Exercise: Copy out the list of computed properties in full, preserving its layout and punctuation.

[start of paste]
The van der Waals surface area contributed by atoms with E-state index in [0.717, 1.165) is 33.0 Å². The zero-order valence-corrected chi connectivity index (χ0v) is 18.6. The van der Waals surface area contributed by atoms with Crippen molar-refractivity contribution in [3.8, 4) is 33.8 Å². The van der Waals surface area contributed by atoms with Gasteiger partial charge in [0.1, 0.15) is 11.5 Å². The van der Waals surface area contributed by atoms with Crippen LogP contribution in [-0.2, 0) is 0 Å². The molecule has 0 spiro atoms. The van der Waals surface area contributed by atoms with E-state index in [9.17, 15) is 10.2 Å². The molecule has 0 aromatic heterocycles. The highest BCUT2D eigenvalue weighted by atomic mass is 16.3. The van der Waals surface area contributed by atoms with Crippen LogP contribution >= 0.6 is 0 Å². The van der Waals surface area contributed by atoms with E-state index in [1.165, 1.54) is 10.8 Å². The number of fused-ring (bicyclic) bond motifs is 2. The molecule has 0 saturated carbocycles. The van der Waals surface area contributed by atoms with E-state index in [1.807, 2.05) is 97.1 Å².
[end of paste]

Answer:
The van der Waals surface area contributed by atoms with E-state index in [0.717, 1.165) is 33.0 Å². The zero-order valence-corrected chi connectivity index (χ0v) is 18.6. The van der Waals surface area contributed by atoms with Crippen molar-refractivity contribution in [3.8, 4) is 33.8 Å². The van der Waals surface area contributed by atoms with Gasteiger partial charge in [0.1, 0.15) is 11.5 Å². The van der Waals surface area contributed by atoms with Crippen LogP contribution in [-0.2, 0) is 0 Å². The molecule has 0 spiro atoms. The van der Waals surface area contributed by atoms with E-state index in [9.17, 15) is 10.2 Å². The molecule has 0 aromatic heterocycles. The highest BCUT2D eigenvalue weighted by atomic mass is 16.3. The van der Waals surface area contributed by atoms with Crippen LogP contribution >= 0.6 is 0 Å². The van der Waals surface area contributed by atoms with E-state index in [1.165, 1.54) is 10.8 Å². The number of fused-ring (bicyclic) bond motifs is 2. The molecule has 0 saturated carbocycles. The van der Waals surface area contributed by atoms with E-state index in [1.807, 2.05) is 97.1 Å².